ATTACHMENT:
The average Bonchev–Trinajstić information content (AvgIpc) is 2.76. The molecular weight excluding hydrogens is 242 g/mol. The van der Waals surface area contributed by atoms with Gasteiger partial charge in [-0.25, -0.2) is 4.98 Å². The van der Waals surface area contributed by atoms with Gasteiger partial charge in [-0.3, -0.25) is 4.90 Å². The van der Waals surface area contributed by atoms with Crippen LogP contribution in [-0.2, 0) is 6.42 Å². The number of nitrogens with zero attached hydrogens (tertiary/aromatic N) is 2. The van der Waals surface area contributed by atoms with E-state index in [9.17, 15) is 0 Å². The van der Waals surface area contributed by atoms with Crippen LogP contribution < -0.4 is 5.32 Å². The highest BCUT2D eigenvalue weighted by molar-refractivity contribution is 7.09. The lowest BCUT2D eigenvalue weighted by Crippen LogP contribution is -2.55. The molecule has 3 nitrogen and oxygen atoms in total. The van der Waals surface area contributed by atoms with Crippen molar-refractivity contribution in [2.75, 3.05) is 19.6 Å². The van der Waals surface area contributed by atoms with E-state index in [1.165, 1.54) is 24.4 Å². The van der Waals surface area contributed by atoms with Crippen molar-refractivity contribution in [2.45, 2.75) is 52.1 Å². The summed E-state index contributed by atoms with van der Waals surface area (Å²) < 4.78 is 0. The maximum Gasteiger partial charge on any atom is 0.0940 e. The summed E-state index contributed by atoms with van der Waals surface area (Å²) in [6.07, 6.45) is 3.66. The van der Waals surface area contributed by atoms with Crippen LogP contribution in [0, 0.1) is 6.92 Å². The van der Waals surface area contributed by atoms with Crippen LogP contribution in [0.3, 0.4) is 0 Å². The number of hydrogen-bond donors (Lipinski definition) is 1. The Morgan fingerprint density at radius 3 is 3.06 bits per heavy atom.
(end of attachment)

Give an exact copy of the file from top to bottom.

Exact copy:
The average Bonchev–Trinajstić information content (AvgIpc) is 2.76. The molecular weight excluding hydrogens is 242 g/mol. The van der Waals surface area contributed by atoms with Gasteiger partial charge in [-0.25, -0.2) is 4.98 Å². The van der Waals surface area contributed by atoms with Gasteiger partial charge in [-0.3, -0.25) is 4.90 Å². The van der Waals surface area contributed by atoms with Crippen LogP contribution in [-0.2, 0) is 6.42 Å². The number of nitrogens with zero attached hydrogens (tertiary/aromatic N) is 2. The van der Waals surface area contributed by atoms with E-state index in [9.17, 15) is 0 Å². The van der Waals surface area contributed by atoms with Crippen LogP contribution < -0.4 is 5.32 Å². The highest BCUT2D eigenvalue weighted by molar-refractivity contribution is 7.09. The lowest BCUT2D eigenvalue weighted by Crippen LogP contribution is -2.55. The molecule has 3 nitrogen and oxygen atoms in total. The van der Waals surface area contributed by atoms with Crippen molar-refractivity contribution in [2.75, 3.05) is 19.6 Å². The van der Waals surface area contributed by atoms with E-state index in [1.165, 1.54) is 24.4 Å². The van der Waals surface area contributed by atoms with Crippen molar-refractivity contribution in [2.45, 2.75) is 52.1 Å². The summed E-state index contributed by atoms with van der Waals surface area (Å²) < 4.78 is 0. The maximum Gasteiger partial charge on any atom is 0.0940 e. The summed E-state index contributed by atoms with van der Waals surface area (Å²) in [6.07, 6.45) is 3.66. The van der Waals surface area contributed by atoms with Crippen LogP contribution in [0, 0.1) is 6.92 Å². The van der Waals surface area contributed by atoms with Crippen LogP contribution in [0.3, 0.4) is 0 Å². The number of hydrogen-bond donors (Lipinski definition) is 1. The Morgan fingerprint density at radius 3 is 3.06 bits per heavy atom.